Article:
The influence of C. albicans on the resident bacterial composition at mucosal sites has seldom been addressed in the literature, and most studies investigating this aspect of fungal pathogenesis were conducted in the murine intestinal mucosa. Low-level colonization of the murine cecum of healthy C57B/L6J mice by C. albicans led to shifts in the community structure, such that bacterial communities in the colonized mice were distinct from and more diverse than naive mice [10]. It has been suggested that C. albicans non-pathogenic colonization of the lower GI tract in mice may promote the growth of Bacteroidetes [11]. Recent evidence has shown that introduction of C. albicans in the gastric or intestinal mucosa of antibiotics-treated mice displaces lactobacilli and drives a preferential re-colonization by enterococci [10,11]. In a nematode gut infection model, C. albicans-produced farnesol inhibited A. baumannii growth [49].
Although ethanol produced by C. albicans stimulated in vitro biofilm formation in P. aeruginosa [66], results from murine infection models dispute the notion that C. albicans aggravates P. aeruginosa virulence. For example, C. albicans short-term pulmonary colonization prior to P. aeruginosa inoculation caused a reduction in the P. aeruginosa bacterial load by recruiting natural killer cells and increasing IL-22 in lung tissues [67,68]. Similarly, in a murine intestinal infection model, C. albicans secreted factors inhibited the expression of siderophores as well as cytotoxic molecules produced by P. aeruginosa, thereby reducing its virulence [69].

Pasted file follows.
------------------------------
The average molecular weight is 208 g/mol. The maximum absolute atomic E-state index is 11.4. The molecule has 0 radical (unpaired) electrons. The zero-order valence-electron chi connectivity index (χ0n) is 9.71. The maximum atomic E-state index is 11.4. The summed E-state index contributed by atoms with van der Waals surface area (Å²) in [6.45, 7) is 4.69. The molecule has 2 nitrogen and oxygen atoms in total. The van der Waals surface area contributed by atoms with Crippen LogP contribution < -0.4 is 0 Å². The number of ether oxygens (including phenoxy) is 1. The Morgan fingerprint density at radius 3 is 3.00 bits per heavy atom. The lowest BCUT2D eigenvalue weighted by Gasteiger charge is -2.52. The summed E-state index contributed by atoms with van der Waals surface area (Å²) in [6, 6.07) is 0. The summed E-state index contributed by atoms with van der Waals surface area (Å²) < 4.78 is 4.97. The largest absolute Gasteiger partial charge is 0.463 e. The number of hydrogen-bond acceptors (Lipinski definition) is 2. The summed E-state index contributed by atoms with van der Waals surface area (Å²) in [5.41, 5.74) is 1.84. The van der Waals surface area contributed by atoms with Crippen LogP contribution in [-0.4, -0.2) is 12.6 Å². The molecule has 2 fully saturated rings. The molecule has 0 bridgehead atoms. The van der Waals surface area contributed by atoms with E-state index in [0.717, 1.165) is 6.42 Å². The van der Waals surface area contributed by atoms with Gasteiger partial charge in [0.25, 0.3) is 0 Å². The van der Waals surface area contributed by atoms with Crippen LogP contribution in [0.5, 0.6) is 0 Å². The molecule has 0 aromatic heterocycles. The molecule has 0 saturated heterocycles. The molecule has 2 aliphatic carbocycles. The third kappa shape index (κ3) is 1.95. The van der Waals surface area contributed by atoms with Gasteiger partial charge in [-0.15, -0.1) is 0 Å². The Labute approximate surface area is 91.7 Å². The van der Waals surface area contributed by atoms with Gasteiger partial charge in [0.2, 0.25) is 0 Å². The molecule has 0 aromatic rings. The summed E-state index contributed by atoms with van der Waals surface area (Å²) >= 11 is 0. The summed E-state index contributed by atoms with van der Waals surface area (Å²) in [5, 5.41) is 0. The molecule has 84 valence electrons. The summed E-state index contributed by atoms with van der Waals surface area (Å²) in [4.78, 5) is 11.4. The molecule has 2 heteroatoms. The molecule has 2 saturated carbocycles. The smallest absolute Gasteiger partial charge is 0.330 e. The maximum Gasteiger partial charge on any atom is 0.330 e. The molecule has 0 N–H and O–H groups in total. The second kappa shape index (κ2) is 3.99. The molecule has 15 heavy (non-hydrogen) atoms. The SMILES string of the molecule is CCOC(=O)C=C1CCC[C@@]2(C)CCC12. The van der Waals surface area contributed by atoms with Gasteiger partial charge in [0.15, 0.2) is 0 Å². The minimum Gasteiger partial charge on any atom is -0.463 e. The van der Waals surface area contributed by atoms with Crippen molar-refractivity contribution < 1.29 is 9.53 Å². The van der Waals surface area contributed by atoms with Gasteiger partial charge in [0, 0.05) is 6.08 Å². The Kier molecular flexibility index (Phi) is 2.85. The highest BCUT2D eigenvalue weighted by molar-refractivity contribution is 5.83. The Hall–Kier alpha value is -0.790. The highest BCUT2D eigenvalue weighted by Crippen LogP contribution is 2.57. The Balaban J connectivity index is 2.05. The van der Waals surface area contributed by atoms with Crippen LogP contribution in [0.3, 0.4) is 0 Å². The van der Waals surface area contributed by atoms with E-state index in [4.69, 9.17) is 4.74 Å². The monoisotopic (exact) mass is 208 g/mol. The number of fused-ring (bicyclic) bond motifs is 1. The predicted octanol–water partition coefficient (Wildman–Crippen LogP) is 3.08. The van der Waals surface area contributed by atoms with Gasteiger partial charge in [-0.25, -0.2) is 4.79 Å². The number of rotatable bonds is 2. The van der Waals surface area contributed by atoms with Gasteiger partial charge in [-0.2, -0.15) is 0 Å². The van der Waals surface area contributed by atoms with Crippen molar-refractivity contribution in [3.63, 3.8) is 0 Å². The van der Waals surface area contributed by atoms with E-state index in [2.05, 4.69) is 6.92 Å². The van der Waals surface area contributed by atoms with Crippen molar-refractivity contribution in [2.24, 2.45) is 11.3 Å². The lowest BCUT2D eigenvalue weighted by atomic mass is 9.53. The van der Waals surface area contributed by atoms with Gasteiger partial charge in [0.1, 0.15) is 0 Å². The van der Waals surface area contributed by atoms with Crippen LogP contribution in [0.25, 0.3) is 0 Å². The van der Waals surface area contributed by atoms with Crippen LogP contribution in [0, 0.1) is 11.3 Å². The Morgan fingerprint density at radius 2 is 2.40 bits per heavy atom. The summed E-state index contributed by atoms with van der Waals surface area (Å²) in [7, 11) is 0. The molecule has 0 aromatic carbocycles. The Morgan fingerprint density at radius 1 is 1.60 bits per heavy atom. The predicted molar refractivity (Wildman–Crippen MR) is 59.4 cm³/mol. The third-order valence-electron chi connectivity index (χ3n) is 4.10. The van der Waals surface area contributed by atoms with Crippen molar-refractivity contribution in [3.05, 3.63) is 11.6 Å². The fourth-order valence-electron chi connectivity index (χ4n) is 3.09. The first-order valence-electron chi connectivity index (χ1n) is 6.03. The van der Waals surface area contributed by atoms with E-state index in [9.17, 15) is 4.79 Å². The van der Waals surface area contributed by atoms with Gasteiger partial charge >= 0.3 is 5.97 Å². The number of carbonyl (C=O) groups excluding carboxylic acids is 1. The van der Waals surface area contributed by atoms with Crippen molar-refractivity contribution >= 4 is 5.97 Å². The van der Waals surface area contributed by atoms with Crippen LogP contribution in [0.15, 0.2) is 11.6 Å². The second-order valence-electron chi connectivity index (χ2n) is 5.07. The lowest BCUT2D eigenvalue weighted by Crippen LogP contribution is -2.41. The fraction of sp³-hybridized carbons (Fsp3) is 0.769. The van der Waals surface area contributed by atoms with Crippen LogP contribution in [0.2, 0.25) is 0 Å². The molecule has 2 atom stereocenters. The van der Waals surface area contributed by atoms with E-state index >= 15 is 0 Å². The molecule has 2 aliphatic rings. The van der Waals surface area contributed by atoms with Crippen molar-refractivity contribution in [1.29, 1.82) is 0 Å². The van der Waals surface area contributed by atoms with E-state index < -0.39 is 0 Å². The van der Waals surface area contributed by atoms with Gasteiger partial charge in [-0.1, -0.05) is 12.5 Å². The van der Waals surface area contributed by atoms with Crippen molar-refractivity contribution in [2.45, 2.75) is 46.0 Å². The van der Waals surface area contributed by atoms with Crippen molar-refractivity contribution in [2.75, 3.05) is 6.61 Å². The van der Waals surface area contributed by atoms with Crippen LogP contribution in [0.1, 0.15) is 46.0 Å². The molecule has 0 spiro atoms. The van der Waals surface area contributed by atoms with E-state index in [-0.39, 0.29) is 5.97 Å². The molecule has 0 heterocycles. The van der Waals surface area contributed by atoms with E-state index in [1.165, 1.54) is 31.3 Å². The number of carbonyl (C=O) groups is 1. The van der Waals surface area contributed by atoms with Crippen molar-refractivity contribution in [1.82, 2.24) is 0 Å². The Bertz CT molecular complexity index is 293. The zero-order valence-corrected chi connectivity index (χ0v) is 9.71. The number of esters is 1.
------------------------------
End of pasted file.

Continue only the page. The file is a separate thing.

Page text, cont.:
In oral infection models, the introduction of C. albicans to the oral cavity of mice facilitates colonization of mucosal surfaces by S. oralis, a streptococcal species that preferentially colonizes tooth surfaces [16]. Hence, just as S. mutans creates favorable conditions for tooth colonization by C. albicans [70], C. albicans creates favorable conditions for mucosal colonization for other streptococcal species that normally colonize teeth [71]. This reciprocal relationship extends to streptococcal infection models with S. mutans, where C. albicans enhances the cariogenicity of streptococci by promoting expression of the biofilm matrix synthesizing enzyme, GtfB [72].